Camp Clique (Book One of The Popularity Pact)
Running Press Kids
Bea and Maisy are former best friends. Maisy joined a group of snobby girls in sixth grade and forgot all about her old pal Bea for the entire year. Now summer has arrived and lonely Bea is excited to go to Camp Amelia and see her good friends there—but wouldn’t you know it? Maisy arrives at camp and is placed in Bea’s bunkhouse! Worse yet, it’s a sports camp, and Maisy is an anxiety-prone non-athlete.
. . . a coming of age story . . .
Bea and the other girls fear that Maisy will ruin their chance at winning the annual sports competition and make their six weeks miserable. On the other hand, Maisy is terrified to swim in the lake or cross the ropes obstacle course and uncomfortable being around Bea after treating her so coldly. Maisy has been hiding a secret—one that is causing her and her family great pain—which explains her cruel behavior at school. Eventually Bea realizes it’s time to forgive and help Maisy make friends with the other campers. The catch is that Maisy must help Bea join the snobby girls’ group when they return to school. Thus, the Popularity Pact is born.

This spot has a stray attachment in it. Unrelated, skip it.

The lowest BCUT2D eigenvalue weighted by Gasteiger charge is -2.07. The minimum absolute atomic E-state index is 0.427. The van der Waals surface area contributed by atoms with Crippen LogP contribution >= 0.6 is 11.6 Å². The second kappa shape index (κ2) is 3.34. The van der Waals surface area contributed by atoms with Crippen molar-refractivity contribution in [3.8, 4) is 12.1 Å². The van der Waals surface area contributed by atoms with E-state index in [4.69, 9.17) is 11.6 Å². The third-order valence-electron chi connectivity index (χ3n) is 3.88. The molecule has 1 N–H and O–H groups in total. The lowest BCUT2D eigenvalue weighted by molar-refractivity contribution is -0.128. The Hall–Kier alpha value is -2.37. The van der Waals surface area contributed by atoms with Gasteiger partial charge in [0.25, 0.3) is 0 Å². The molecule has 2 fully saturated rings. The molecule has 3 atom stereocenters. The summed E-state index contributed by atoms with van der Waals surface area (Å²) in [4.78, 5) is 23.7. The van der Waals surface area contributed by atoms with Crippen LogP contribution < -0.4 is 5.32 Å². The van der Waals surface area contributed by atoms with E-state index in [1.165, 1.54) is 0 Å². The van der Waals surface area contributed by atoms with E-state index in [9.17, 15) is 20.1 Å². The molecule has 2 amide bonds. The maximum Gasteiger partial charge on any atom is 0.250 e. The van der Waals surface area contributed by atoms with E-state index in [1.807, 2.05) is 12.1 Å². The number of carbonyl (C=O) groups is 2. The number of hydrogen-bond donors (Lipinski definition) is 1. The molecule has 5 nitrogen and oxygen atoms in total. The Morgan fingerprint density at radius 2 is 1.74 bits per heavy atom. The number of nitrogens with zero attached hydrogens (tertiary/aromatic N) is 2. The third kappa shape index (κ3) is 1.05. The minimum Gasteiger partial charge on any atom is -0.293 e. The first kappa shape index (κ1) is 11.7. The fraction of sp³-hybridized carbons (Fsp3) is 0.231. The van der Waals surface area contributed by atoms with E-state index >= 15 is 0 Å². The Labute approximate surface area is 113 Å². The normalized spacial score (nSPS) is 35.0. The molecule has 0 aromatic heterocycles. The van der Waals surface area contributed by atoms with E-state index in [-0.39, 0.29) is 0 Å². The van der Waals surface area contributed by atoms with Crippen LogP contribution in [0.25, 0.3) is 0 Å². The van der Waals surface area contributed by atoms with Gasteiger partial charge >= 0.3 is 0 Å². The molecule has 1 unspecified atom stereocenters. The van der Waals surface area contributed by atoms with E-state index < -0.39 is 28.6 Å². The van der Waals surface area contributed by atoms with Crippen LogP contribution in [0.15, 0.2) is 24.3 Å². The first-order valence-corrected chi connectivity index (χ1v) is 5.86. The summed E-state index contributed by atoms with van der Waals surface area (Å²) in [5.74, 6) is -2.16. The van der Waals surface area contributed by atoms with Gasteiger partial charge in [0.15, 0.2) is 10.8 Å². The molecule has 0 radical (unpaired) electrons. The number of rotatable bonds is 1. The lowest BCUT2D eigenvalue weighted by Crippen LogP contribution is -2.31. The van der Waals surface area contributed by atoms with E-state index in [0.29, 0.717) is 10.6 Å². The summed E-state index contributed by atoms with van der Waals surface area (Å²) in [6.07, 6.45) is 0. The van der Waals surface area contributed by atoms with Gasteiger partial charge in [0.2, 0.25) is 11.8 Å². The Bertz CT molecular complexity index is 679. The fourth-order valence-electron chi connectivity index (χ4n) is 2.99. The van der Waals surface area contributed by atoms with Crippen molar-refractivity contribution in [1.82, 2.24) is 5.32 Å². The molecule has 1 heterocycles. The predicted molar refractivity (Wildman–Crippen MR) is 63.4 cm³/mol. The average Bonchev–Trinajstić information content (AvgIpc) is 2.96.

While it’s essentially a coming of age story, it’s difficult to determine the exact target reading audience for Camp Clique and its series. Maisy and Bea are said to be middle schoolers, but they often use psychology terms that many adults would not be familiar with, and all of them seem to have private therapists, take luxury vacations and have a surfeit of money for private lessons, designer clothes, etc. Also, there are many upscale product references to name brand items, clothing lines, stores, services and activities through out the narrative that could be alienating to most young readers from working class families. Therefore, public school librarians might want to think twice before placing these books on their shelves.